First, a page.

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October 11, 2010

Candidates agree to second televised debate

The next televised gubernatorial debate will not be held in the state of Maryland.

Maryland Gov. Martin O'Malley, a Democrat, and former Gov. Robert L. Ehrlich, a Republican, will travel beyond the state's borders and spar with each other for an hour at a live forum noon Thursday in the nation's capital. The event, to be hosted by The Washington Post, WAMU radio and WUSA TV, has been the topic of considerable bickering between the two campaigns, but came together shortly after today's WJZ forum.

The debate is free and open to the public but anyone wishing to attend must register and seats are limited, according to The Post. The event will be moderated by Pulitzer prize winner Mary Jordan, who has reported from London, Tokyo and Mexico City.
Two additional radio debates are set for next week: One on Oct. 21 to be broadcast by WOLB and another the next day at WTOP.
Posted by Annie Linskey at 2:04 PM | | Comments (3)
Categories: Candidate Watch 2010


Another opportunity for O'Malley to talk about his plans to increase our taxes.

wasn't there anywhere in MD for them to debate?

I know OweMalley is a DC boy and all... but really? Why didn't they have the debate in Shrewsbury? Thats where all the MD residents flee to to avoid this place.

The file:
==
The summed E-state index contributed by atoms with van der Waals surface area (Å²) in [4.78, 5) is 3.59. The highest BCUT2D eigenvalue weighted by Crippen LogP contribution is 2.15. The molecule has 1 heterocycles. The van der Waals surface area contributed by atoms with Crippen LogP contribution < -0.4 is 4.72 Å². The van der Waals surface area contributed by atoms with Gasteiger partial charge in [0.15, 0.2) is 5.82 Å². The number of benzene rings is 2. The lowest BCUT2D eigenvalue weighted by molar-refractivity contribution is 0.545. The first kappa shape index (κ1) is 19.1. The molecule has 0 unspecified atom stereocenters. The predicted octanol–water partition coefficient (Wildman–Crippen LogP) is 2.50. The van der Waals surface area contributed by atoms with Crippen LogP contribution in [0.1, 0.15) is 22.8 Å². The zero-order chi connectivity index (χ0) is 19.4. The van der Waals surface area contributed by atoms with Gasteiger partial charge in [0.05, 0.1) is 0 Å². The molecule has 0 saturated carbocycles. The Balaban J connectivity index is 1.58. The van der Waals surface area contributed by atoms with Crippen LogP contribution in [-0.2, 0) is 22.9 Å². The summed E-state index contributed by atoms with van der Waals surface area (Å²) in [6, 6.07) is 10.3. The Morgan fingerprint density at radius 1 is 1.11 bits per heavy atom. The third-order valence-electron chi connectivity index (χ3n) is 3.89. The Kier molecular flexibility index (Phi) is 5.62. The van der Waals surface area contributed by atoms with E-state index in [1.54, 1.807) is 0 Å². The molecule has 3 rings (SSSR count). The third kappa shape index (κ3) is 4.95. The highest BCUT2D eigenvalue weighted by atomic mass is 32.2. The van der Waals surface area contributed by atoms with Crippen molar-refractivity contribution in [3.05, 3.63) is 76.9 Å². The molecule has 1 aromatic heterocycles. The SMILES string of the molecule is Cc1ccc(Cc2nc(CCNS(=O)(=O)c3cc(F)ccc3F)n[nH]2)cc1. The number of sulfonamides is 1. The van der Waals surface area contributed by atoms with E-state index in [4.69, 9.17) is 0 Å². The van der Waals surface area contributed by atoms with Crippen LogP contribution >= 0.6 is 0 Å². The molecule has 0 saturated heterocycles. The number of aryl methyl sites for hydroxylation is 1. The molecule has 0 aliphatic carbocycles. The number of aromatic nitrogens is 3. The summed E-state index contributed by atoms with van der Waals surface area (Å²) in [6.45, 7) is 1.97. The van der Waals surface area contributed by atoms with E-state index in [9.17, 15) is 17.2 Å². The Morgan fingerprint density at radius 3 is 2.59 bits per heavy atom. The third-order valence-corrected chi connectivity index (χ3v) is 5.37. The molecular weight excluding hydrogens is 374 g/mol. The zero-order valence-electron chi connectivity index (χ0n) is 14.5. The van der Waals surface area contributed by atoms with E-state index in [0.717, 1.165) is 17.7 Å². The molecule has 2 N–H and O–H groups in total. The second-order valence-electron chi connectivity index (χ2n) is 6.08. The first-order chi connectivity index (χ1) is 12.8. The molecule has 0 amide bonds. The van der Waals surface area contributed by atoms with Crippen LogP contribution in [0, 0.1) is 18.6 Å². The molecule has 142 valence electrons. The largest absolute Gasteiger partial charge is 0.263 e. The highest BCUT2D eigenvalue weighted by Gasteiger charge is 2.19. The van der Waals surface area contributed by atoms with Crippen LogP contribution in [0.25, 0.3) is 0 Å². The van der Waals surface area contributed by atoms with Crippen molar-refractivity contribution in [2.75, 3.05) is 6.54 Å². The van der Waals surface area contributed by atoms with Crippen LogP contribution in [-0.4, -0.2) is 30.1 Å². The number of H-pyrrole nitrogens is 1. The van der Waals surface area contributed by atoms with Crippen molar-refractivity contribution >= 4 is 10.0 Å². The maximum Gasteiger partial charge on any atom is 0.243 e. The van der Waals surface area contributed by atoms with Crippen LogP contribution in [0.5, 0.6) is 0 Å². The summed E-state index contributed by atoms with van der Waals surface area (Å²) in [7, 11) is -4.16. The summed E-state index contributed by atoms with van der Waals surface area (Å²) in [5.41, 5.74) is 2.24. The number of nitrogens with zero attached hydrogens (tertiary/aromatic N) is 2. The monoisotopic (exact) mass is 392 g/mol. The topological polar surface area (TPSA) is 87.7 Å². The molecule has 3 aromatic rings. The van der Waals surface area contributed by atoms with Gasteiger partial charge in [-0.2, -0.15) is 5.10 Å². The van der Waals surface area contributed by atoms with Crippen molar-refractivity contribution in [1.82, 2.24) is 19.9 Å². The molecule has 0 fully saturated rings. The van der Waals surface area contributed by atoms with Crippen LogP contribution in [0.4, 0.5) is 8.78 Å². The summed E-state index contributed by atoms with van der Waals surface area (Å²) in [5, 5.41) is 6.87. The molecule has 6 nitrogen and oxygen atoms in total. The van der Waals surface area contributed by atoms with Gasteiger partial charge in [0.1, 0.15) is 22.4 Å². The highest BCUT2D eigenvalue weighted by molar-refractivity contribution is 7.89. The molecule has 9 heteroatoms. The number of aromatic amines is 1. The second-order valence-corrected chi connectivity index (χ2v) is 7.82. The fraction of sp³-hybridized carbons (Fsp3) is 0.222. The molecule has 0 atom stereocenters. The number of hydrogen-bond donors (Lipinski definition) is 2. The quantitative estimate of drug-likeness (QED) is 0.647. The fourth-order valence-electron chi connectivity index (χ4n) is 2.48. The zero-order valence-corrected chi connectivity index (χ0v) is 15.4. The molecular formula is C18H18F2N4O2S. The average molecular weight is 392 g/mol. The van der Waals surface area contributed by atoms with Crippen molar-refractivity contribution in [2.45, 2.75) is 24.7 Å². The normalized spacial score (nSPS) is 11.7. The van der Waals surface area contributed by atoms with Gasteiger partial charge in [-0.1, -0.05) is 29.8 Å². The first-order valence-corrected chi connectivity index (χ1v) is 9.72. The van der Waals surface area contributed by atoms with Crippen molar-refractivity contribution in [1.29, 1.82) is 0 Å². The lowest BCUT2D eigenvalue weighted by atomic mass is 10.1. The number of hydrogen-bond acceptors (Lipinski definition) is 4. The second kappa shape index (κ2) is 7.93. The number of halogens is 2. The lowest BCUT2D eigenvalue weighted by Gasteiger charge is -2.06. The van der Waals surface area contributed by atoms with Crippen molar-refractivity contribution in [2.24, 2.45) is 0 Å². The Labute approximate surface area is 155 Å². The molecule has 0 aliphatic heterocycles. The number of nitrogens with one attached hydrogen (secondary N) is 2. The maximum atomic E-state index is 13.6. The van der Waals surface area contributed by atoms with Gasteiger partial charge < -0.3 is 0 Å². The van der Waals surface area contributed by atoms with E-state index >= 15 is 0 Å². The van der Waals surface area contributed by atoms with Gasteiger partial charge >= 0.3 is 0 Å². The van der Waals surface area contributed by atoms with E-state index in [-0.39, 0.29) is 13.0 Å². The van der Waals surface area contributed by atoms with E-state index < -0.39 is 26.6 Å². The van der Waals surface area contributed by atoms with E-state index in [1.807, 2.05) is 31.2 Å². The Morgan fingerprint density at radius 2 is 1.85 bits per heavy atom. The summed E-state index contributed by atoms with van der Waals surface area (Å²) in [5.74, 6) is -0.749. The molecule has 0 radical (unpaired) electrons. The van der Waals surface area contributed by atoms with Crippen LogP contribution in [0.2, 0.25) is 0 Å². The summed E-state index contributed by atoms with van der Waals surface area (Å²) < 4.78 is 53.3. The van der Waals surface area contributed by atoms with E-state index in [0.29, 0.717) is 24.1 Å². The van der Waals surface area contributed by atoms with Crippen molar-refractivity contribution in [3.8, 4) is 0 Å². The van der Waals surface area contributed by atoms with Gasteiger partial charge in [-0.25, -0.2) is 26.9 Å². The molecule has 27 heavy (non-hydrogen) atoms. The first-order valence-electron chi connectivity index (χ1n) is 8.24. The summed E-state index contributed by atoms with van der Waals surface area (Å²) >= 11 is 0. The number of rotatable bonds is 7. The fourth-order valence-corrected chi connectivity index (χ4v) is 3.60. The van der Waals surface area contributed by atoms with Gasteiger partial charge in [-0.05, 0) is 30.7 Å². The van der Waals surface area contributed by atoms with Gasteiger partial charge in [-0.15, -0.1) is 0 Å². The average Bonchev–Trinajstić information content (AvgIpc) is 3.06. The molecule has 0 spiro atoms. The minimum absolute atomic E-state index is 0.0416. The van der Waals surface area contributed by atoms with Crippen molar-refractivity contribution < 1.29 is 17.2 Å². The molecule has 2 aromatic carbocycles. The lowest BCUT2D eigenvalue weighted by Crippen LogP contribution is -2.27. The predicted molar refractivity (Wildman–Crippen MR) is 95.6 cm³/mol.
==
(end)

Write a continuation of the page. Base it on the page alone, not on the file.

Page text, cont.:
You two must be a riot at parties.

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About the bloggers
Annie Linskey covers state politics and government for The Baltimore Sun. Previously, as a City Hall reporter, she wrote about the corruption trial of Mayor Sheila Dixon and kept a close eye on city spending. Originally from Connecticut, Annie has also lived in Phnom Penh, Cambodia, where she reported on war crimes tribunals and landmines. She lives in Canton.

John Fritze has covered politics and government at the local, state and federal levels for more than a decade and is now The Baltimore Sun’s Washington correspondent. He previously wrote about Congress for USA TODAY, where he led coverage of the health care overhaul debate and the 2010 election. A native of Albany, N.Y., he currently lives in Montgomery County.

Julie Scharper covers City Hall and Baltimore politics. A native of Baltimore County, she graduated from The Johns Hopkins University in 2001 and spent two years teaching in Honduras before joining The Baltimore Sun. She has followed the Amish community of Nickel Mines, Pa., in the year after a schoolhouse massacre, reported on courts and crime in Anne Arundel County, and chronicled the unique personalities and places of Baltimore City and its surrounding counties.
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